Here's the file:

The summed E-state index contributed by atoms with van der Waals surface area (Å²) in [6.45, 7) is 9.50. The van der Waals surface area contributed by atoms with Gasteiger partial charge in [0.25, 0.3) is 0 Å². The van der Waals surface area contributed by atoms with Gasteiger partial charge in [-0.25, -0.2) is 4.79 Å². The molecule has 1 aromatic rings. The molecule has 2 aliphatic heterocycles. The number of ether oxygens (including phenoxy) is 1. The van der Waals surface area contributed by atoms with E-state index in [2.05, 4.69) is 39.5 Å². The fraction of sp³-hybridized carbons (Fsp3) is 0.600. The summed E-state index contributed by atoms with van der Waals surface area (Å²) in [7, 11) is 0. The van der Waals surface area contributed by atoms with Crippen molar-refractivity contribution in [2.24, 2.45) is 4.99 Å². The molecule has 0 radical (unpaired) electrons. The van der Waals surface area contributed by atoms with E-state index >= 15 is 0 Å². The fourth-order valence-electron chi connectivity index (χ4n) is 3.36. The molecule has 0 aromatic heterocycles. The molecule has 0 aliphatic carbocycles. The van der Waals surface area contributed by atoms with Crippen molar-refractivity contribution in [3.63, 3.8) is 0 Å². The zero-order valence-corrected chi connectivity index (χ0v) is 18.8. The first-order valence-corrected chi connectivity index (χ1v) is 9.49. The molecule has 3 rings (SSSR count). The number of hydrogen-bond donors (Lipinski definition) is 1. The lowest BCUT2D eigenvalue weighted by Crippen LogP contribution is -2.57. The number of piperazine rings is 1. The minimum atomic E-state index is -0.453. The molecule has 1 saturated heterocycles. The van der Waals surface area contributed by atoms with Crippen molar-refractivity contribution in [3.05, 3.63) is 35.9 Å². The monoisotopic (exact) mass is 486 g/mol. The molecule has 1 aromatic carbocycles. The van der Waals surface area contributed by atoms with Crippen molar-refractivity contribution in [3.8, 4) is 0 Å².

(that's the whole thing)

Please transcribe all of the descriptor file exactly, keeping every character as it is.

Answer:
The summed E-state index contributed by atoms with van der Waals surface area (Å²) in [6.45, 7) is 9.50. The van der Waals surface area contributed by atoms with Gasteiger partial charge in [0.25, 0.3) is 0 Å². The van der Waals surface area contributed by atoms with Gasteiger partial charge in [-0.25, -0.2) is 4.79 Å². The molecule has 1 aromatic rings. The molecule has 2 aliphatic heterocycles. The number of ether oxygens (including phenoxy) is 1. The van der Waals surface area contributed by atoms with E-state index in [2.05, 4.69) is 39.5 Å². The fraction of sp³-hybridized carbons (Fsp3) is 0.600. The summed E-state index contributed by atoms with van der Waals surface area (Å²) in [7, 11) is 0. The van der Waals surface area contributed by atoms with Crippen molar-refractivity contribution in [2.24, 2.45) is 4.99 Å². The molecule has 0 radical (unpaired) electrons. The van der Waals surface area contributed by atoms with E-state index >= 15 is 0 Å². The fourth-order valence-electron chi connectivity index (χ4n) is 3.36. The molecule has 0 aromatic heterocycles. The molecule has 0 aliphatic carbocycles. The van der Waals surface area contributed by atoms with Crippen molar-refractivity contribution in [3.63, 3.8) is 0 Å². The zero-order valence-corrected chi connectivity index (χ0v) is 18.8. The first-order valence-corrected chi connectivity index (χ1v) is 9.49. The molecule has 3 rings (SSSR count). The number of hydrogen-bond donors (Lipinski definition) is 1. The lowest BCUT2D eigenvalue weighted by Crippen LogP contribution is -2.57. The number of piperazine rings is 1. The minimum atomic E-state index is -0.453. The molecule has 1 saturated heterocycles. The van der Waals surface area contributed by atoms with Crippen molar-refractivity contribution in [3.05, 3.63) is 35.9 Å². The monoisotopic (exact) mass is 486 g/mol. The molecule has 1 aromatic carbocycles. The van der Waals surface area contributed by atoms with Crippen molar-refractivity contribution in [3.8, 4) is 0 Å².